Daniel R. Katz for the mother.
Ann Balmelli O'Connor, Assistant General Counsel, for the Department of Social Services.
Paul W. Cormier for the children.
In 1990, pursuant to G. L. c. 119, s.s. 24 & 26 (1990 ed.), the Department of Social Services (department) commenced this action as a care and protection proceeding concerning three children. In May, 1994, pursuant to St. 1992, c. 379, s. 59, amending G. L. c. 210, s. 1, the department moved to amend its petition to request that the court dispense with the parents' consent to the adoption of the three children. The motion was allowed. The 1992 amendment added the following paragraph to G. L. c. 210, s. 1: "The district or juvenile court may, if it appears necessary or convenient, exercise the powers authorized by this chapter, but only in respect to a pending proceeding before such district or juvenile court."
After a hearing in 1995, a District Court judge, based on findings of fact that were supported by clear and convincing evidence, determined that the mother and the father (he did not oppose the petition) were unfit and allowed the petition. The mother has appealed, arguing that the judge lacked jurisdiction to enter the order dispensing with the need for her consent to the adoption of her children. We transferred the case to this court on our own motion. The contention lacks merit. See R.L. Ireland, Juvenile Law s. 130 (Supp. 1995). We affirm the judgment.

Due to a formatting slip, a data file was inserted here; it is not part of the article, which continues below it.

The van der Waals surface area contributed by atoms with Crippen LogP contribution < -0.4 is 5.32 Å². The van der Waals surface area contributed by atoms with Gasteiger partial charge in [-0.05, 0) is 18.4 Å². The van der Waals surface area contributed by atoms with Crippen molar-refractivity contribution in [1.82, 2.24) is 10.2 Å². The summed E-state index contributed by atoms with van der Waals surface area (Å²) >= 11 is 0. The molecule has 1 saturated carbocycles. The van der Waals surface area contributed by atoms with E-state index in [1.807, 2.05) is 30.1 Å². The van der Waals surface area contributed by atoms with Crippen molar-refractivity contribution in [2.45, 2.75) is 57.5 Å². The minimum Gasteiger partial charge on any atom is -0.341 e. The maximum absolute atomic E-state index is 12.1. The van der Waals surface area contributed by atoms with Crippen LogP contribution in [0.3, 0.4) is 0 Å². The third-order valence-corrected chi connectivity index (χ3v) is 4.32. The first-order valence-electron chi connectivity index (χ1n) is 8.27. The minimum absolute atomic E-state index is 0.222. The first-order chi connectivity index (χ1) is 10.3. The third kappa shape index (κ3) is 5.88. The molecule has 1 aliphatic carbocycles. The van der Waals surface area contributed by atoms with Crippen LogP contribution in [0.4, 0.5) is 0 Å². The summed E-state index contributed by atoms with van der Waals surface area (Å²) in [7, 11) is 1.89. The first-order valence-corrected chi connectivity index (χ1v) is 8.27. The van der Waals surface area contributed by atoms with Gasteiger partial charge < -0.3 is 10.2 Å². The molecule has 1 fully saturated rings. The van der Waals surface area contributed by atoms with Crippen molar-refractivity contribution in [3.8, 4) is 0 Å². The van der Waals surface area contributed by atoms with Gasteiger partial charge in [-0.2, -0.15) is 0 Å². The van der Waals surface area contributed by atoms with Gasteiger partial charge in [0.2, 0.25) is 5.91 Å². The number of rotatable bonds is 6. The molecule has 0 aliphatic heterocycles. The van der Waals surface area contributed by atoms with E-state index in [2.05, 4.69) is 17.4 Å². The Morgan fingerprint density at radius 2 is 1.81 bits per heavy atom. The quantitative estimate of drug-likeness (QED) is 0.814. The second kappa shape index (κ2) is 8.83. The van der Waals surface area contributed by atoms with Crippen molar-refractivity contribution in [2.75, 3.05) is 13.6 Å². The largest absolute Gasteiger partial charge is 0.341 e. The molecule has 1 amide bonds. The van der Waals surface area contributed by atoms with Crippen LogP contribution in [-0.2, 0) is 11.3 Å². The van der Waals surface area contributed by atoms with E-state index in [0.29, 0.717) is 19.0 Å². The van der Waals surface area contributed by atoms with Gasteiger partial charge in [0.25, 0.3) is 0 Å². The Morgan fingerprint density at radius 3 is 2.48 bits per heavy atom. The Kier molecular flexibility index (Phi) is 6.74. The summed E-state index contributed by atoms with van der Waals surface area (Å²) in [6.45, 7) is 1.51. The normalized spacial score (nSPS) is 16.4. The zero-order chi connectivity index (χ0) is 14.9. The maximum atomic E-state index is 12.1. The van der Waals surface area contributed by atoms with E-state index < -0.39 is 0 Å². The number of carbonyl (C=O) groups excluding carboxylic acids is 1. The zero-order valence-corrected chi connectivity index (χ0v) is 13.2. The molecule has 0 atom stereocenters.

The 1992 amendment permits a District Court judge to decide petitions to dispense with parental consent to adoption authorized by G. L. c. 210 (1994 ed.), if a care and protection proceeding is already pending in the District Court. That amendment makes it unnecessary to obtain from the Chief Administrative Justice of the Trial Court, pursuant to G. L. c. 210, s. 3 (b), an interdepartmental assignment of a District Court judge to hear a petition to dispense with parental consent filed in the Probate and Family Court. A request to dispense with parental consent to adoption under G. L. c. 210, s. 3, therefore, does not have to be filed in the Probate and Family Court if a care and protection or some other proceeding is already pending in a District (or Juvenile) Court. The amendment by its terms applies in the circumstances of this case, and there is no constitutional impediment to applying it to a District Court proceeding commenced before the amendment was enacted. [Note 2]
[Note 1] Two other siblings.
[Note 2] By amendment to G. L. c. 119, s. 26 (see St. 1992, c. 303, s. 2), a Juvenile Court judge, as part of a care and protection proceeding filed after the amendment's effective date, may enter an order to dispense with parental consent to adoption. R.L. Ireland, Juvenile Law s. 130 (Supp. 1995).